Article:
# Euler-Lagrange Equation and "Eigen Value "

The Eigen value $\lambda(t)$ which is characterised by the Rayleigh quotient (where $t$ is a scalar variable): $$R(u,\Omega_t)= \frac{\int_{\Omega_t} |\nabla u|^2 dy }{\int_{\Omega_t} u^2 dy}$$ $\lambda(\Omega_t) = \mathbf{min} \{R(v, \Omega_t) : v \in H^{1,2}(\Omega_t)\}$ The minimiser $u*$ of the Rayleigh quotient satisfies : $$\left. \frac{d}{ds} R(u* + s\varphi) \right \vert_{s=0} =0$$ Solving it , the conditions i get are

$$\Delta u^* + \lambda^* (\Omega_t) u^* =0 \quad \textrm{in} \quad \Omega_t$$

$$\partial_{\nu} u^* = 0 \quad \textrm{in} \quad \partial \Omega_t$$

$\textbf{Similarly, I want to find the conditions that are}$ $\textbf{fulfilled by the minimizer$u^*$for the Rayleigh quotient defined as follows .}$

$$R(u,\Omega_t)= \frac{\int_{\Omega_t} |\nabla u|^2 dy + \alpha \oint_{\partial \Omega_t} u^2 dS}{\left(\int_{\Omega_t} u^q dy \right)^{2/q}}$$ $\textbf{My Attempt: }$ We have $$\lambda(x, \Omega_t) = \frac{\int_{\Omega_t} {\mid \nabla u(x) \mid }^2 \, dx + \alpha \oint_{\partial \Omega_t} u^2\, ds} { \left( \int_{\Omega_t} u^q \, dx\right )^{2/q}}$$ Corresponding eigen value equation is given by , Let $t \in \mathbb{R} , \varphi \in H^{1,2}\Omega$ . If $\lambda(x, \Omega_t)$ is the eigen value then the following holds $\frac{d}{ds} R(u_t + s \varphi , \Omega_t) \rvert_{s=0}$ $$\frac{d}{ds} \left(\frac {\int_{\Omega_t} {\mid \nabla (u+s\varphi) \mid}^2\,dx}{\left(\int_{\Omega_t} {\mid u +s\varphi \mid}^q \, dx \right)^{2/q}} \right) = \frac{d}{ds} \left (\frac{\int_{\Omega_t} {\mid \nabla u \mid}^2 + 2 s \nabla u \nabla \varphi + s^2 {\mid \nabla \varphi \mid}^2 \, dx} {\left( \int_{\Omega_t} (u+s \varphi )^q \, dx\right )^{2/q}} \right)_{s=0}$$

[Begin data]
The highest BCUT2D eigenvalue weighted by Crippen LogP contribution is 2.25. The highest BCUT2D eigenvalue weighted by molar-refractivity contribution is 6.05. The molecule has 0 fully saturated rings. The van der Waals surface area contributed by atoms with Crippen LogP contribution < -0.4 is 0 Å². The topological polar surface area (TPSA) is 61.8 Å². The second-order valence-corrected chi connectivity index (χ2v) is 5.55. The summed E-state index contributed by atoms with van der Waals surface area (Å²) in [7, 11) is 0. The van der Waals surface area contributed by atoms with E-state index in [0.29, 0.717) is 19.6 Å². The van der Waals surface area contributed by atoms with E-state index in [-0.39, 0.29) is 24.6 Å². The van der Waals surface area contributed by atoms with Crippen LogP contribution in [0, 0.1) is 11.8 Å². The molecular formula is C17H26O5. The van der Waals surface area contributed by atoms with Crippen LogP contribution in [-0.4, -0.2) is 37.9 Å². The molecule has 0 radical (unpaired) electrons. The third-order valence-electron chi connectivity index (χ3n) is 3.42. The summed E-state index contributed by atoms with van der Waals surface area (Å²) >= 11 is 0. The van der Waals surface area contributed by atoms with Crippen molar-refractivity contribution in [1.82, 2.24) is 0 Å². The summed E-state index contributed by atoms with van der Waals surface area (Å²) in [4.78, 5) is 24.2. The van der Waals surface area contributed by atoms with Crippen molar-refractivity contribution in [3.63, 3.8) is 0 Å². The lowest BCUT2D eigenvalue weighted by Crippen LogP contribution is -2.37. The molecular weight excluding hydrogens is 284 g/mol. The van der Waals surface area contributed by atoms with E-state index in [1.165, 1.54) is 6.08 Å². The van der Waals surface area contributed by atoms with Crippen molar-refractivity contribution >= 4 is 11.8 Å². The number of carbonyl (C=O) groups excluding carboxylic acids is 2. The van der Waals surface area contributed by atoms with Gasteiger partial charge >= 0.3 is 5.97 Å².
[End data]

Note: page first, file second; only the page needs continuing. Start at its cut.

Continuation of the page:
$$=\frac{2 \int_{\Omega_t} \nabla u \nabla \varphi\,dx }{ \left( \int_{\Omega_t} u^q \, dx\right )^{2/q}} - 2 \left( \int_{\Omega_t} {\mid u \mid }^q\right)^{\frac{-2}{q} -1 } \int_{\Omega_t} u^{q-1} \varphi \, dx \int_{\Omega_t} {\mid \nabla u \mid}^2 dx ... (1*)$$

Evaluating next term, $$\frac{d}{ds} \left( \frac{\alpha \oint_{\partial \Omega_t} (u+s \varphi)^2 \, ds}{ \left(\int_{\Omega_t} (u+s\varphi)^q \, dx \right )^{2/q} }\right )_{s= 0}$$

$$= \frac{2 \alpha \int_{\partial \Omega_t} u \varphi \, ds - 2 \alpha \oint_{\partial \Omega_t} u^2 \, ds \left(\int_{\Omega_t} u^q \, dx \right )^{-1} \int_{\Omega_t} u^{q-1} \varphi \, dx }{ \left( \int_{\Omega_t} u^q \, dx \right )^{2/q} } ... (2*)$$

Adding $(1)$ and $(2)$ gives :

$$\frac{2 \int_{\Omega_t} \nabla u \nabla \varphi dx - \int_{\Omega_t} {\mid \nabla u \mid}^2 dx \left( \int_{\Omega_t} u^q \, dx \right )^{-1} \int_{\Omega_t} u^{q-1} \varphi \, dx + \alpha \int_{\partial \Omega_t} u \varphi \, ds - \alpha \int_{\partial \Omega_t } u^2 \, ds \left( \int_{\Omega_t} u^q dx \right)^{-1} \int_{\Omega_t} u^{q-1} \varphi \, dx }{ \left(\int_{\Omega_t} {\mid u\mid }^q\, dx \right)^{2/q}}$$

Using integration by parts yields,

$$\frac{-2 \int_{\Omega_t} \Delta u \varphi dx + 2 \int_{\partial \Omega_t} \partial_{\nu} u \varphi \, ds - 2 \left ( \int_{\Omega_t} u^q \right)^{-1} \int_{\Omega_t} u^{q-1} \varphi \, dx \int_{\Omega_t} {\mid \nabla u \mid}^2 \, dx +2 \alpha \int_{\partial \Omega_t} u \varphi \, ds }{\left(\int_{\Omega_t} {\mid u\mid }^q \, dx \right)^{2/q}}$$

$$-\frac{2 \alpha \int_{\partial \Omega_t} u^2 \, ds \left(\int_{\Omega_t} {\mid u \mid}^q \right)^{-1} \int_{\Omega_t} u^{q-1} \varphi \, dx }{\left(\int_{\Omega_t} {\mid u\mid }^q \, dx \right)^{2/q}}$$

$$\Delta u + \lambda \mu (u) u^{q-1} = 0 \mathtt \;on\; \Omega_t$$

$$\partial_{\nu} u + \alpha u = 0 \mathtt \; on \; \partial \Omega_t$$

Where

$$\mu(u) = \left ( \int_{\Omega_t} u^{q-1} \, dx \right )^{-1}$$

Can someone check if the resulted equations are the right necessary conditions ? I am looking also for the sufficient conditions so as to know for which $q \in \mathbb R$ the minimum even exists .

• You can just use **two asterisks** for bold.
– user856
Mar 9, 2015 at 15:05

Almost. It has to be \left\{ \begin{aligned} \Delta u &+ \lambda \mu(u) |u|^{q-2} u=0 &&\text{in}~ \Omega_t,\\ \partial_\nu u &+ \alpha u = 0 &&\text{on}~ \partial \Omega_t, \end{aligned} \right. where $$\mu(u) = \left(\int_{\Omega_t} |u|^q \, dx\right)^{-1}.$$
Certainly, to be able to obtain the minimizer of $$\lambda(\Omega_t)$$, one has to assume that $$1 \leq q < +\infty$$ if the dimension $$N$$ of the space is $$1$$ or $$2$$, and $$1 \leq q < \frac{2N}{N-2}$$ if $$N \geq 3$$. This follows from the Rellich-Kondrachov theorem.